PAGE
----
Our View: Fighting violent crime shouldn’t be political

An increase in citywide drive is driving a push to incorporate a city in Buckhead.
An increase in citywide drive is driving a push to incorporate a city in Buckhead.


It is human nature to seek solutions for big problems, especially those closest to home.

If the problem is large enough, even a flawed solution starts looking better than it perhaps should.

That’s a good way to look at the effort to carve a new Buckhead City out of Atlanta’s municipal map.

Fears of violent crime and a belief that this prosperous and influential part of Atlanta has gotten short shrift in terms of city services and public safety are behind the latest move to create yet another new city in the metro area.

Even so, at this point, creating a freestanding city of Buckhead seems the wrong solution, despite the immediate challenges that demand attention – and action.

Yes, violent crime in Buckhead – and elsewhere in the city of Atlanta – is at an outrageous level, with the city’s murder rate reaching its highest level in decades. Violence and bloodshed have not spared even affluent neighborhoods, such as Buckhead.

That reality has residents and taxpayers both fearful and upset at what they see as inadequate action by the city to control crime.

Acting assertively to reduce violent crime should not be hindered by politics. Homicides are taking too high a toll in Atlanta neighborhoods of all demographic and political leanings. These concerns are significant, understandable and demand to be adequately addressed.

Responses from City Hall so far have not come close to doing that. In fact, they have only heightened tensions.

For Atlanta, much is at stake in terms of both reputation and revenue. If Buckhead City is incorporated, about 40% of the total assessed dollar value of Atlanta real estate could leave the city’s tax books, according to reporting last week by The Atlanta Journal-Constitution. That would open a significant budgetary gap that remaining Atlanta taxpayers would have to scramble to fill.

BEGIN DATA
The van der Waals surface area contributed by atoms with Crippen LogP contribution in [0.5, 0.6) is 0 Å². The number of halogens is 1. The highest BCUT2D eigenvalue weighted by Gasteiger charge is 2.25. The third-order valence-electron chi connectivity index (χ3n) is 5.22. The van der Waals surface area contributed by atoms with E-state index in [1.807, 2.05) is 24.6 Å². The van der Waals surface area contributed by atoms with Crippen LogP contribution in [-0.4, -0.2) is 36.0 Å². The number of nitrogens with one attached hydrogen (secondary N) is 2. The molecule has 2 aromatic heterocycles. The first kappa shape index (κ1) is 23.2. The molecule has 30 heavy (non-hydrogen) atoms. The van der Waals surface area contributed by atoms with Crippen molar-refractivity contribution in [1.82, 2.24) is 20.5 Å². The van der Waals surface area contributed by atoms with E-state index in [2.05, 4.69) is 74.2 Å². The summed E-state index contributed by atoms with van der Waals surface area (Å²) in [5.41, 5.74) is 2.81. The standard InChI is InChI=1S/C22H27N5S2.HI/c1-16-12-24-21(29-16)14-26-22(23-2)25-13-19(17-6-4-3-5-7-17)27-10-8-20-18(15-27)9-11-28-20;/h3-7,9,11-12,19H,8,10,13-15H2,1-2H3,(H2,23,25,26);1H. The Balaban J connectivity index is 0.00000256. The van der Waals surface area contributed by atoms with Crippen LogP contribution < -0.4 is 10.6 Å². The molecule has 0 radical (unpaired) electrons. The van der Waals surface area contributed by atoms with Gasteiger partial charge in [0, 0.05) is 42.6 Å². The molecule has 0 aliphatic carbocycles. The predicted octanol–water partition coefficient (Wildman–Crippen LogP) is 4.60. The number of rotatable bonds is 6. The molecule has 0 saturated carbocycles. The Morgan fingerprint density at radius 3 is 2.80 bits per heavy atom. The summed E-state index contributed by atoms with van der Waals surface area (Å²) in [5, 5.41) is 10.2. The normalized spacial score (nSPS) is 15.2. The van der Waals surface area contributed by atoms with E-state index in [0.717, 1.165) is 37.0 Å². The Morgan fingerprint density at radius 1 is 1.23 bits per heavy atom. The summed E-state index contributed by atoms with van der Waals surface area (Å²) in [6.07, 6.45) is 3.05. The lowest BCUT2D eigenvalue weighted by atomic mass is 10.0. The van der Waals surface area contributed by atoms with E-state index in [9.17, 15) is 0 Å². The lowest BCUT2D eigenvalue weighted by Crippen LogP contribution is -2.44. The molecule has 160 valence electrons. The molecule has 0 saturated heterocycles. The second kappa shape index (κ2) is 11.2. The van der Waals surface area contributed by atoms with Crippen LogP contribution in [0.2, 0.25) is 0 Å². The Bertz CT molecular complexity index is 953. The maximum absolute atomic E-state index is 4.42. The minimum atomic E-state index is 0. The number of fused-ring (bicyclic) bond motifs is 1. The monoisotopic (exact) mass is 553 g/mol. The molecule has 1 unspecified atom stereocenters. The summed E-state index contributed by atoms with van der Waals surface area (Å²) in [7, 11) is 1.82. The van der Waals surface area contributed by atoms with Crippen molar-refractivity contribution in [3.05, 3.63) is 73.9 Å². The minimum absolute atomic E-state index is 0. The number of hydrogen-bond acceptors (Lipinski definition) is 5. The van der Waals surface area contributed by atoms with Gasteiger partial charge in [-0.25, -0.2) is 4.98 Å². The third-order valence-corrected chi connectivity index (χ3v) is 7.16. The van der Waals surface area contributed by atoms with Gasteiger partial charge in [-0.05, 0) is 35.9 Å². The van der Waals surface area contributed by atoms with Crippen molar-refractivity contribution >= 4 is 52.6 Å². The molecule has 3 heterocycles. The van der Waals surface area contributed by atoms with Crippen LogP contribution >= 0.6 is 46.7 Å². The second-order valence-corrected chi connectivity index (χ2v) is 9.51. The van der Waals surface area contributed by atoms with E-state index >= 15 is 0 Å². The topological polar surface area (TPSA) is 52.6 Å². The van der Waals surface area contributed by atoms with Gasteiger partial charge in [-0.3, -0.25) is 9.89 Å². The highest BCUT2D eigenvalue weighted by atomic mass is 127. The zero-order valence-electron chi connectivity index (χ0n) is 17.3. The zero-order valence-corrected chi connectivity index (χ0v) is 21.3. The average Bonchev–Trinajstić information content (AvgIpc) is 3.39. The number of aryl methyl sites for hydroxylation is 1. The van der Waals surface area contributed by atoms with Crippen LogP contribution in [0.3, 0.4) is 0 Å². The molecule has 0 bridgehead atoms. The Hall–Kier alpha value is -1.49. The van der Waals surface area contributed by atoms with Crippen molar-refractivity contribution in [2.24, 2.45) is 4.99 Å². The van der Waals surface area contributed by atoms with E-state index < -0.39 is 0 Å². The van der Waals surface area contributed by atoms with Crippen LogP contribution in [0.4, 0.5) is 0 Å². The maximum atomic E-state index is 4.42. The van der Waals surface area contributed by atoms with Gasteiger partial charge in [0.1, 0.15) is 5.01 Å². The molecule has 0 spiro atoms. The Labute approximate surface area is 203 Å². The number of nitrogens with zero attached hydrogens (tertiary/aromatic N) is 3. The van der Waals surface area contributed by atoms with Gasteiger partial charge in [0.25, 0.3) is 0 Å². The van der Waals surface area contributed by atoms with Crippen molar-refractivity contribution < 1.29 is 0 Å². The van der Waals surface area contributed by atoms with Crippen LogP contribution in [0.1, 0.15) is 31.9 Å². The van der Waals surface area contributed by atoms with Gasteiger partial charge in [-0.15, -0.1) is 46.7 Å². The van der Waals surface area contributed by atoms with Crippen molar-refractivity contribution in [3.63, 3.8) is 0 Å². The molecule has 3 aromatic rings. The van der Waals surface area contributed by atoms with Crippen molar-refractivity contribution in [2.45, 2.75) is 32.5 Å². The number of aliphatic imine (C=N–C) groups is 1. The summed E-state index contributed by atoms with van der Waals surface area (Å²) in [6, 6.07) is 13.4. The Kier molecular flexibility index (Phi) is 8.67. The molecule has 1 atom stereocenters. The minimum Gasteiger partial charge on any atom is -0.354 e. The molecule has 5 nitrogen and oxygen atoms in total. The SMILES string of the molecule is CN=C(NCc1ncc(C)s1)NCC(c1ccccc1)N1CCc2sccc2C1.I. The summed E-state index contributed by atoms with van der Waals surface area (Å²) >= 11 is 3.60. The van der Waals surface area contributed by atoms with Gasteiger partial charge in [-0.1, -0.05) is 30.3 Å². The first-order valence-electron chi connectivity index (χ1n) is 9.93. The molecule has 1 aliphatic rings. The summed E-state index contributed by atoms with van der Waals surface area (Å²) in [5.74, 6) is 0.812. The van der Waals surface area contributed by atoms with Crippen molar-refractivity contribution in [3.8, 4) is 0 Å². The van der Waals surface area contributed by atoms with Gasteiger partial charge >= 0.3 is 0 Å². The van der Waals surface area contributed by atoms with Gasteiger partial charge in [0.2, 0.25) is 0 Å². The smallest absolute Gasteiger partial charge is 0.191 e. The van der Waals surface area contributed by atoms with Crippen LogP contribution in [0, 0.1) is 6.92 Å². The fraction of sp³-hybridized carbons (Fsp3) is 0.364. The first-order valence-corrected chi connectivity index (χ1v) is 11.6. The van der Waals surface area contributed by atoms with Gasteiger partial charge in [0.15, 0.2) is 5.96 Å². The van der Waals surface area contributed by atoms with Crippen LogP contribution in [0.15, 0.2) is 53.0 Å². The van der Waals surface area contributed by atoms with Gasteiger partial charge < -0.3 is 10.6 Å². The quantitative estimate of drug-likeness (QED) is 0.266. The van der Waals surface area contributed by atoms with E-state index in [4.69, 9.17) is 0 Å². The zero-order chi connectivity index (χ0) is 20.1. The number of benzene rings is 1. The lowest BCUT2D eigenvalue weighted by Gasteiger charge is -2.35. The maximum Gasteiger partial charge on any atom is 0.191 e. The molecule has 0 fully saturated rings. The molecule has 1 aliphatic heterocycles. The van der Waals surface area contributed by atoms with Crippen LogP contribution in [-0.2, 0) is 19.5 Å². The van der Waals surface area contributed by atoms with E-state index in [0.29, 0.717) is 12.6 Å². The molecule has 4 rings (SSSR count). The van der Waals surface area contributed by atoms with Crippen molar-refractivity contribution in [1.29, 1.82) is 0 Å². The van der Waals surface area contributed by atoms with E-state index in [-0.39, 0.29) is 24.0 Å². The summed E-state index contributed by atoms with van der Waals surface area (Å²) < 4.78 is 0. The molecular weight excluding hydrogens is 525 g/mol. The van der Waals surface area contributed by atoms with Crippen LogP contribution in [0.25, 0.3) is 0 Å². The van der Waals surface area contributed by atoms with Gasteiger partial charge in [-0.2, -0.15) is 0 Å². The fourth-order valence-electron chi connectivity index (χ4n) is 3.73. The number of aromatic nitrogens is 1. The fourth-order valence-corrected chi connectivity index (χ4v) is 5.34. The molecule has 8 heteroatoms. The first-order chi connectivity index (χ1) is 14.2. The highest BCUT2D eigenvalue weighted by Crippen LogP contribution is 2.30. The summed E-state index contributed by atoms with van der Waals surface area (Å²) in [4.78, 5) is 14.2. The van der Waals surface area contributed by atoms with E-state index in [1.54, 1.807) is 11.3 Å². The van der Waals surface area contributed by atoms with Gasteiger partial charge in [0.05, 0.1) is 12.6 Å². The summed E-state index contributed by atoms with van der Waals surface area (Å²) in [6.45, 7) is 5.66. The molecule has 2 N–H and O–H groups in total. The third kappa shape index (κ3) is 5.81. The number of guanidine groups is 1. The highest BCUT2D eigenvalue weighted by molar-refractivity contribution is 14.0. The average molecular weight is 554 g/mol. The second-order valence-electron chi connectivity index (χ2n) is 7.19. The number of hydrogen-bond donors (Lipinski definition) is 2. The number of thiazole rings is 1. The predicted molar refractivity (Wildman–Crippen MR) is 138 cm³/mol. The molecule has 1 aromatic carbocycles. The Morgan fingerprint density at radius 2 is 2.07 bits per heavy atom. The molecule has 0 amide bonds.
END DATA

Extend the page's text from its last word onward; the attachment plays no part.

All of which is why the city must lay out its plan to fight and reduce crime. It needs to explain what steps it is taking to make the streets of Atlanta – and Buckhead – safer for us all.

To date, we have not seen that from City Hall.

The Atlanta Police Department still lacks a permanent chief, for example. Which means it is easy – perhaps too easy – to assume that effective, empowered leadership isn’t in place to proactively fight the spike in violent crime.

As a first step, Atlanta Mayor Keisha Lance Bottoms needs to quickly find and name a permanent chief. The department’s dedicated officers deserve no less than that.

Blaming tough nationwide competition for top police executives should no longer be acceptable to city leaders or citizens.

The administration also needs to move more quickly to fill APD’s job openings. The city needs a full complement of police officers on its streets in this dangerous moment.

The recently passed retention bonuses for APD officers could help maintain headcount, but a strong hiring push must continue.

The city also needs to be much more proactive in resolving the ongoing argument over where and how to house those arrested in the city of Atlanta.

The mayor’s plan to close and “repurpose” the mostly empty, 1,300-bed Atlanta City Detention Center might have made more sense if crime were at a cyclical low.

But given the substantial rise in violence we’re currently seeing, proposals to use the city’s empty cells to house overflow prisoners from the crowded Fulton County jail deserve full consideration now.

We strongly urge Atlanta city leaders to take seriously the earnest cry for help that the Buckhead movement represents.

The very idea poses a substantial risk for the financial viability and population diversity of the city that is the nucleus of this great region.

If Buckhead pulls out of the city, it will also be a significant loss for the so-called Atlanta Way. Our collaborative approach has served us well, engaging people across racial and demographic lines to get things done for the mutual benefit of all residents.

Ditching all of that and creating a less-diverse new city along Atlanta’s northern border would be an unfortunate outcome of current fears and frustrations.

It is up to the Bottoms administration and the rest of city government to work harder to prevent this effort from gaining further ground.

Again, it seems a wrong solution to a much larger problem.

The Editorial Board.

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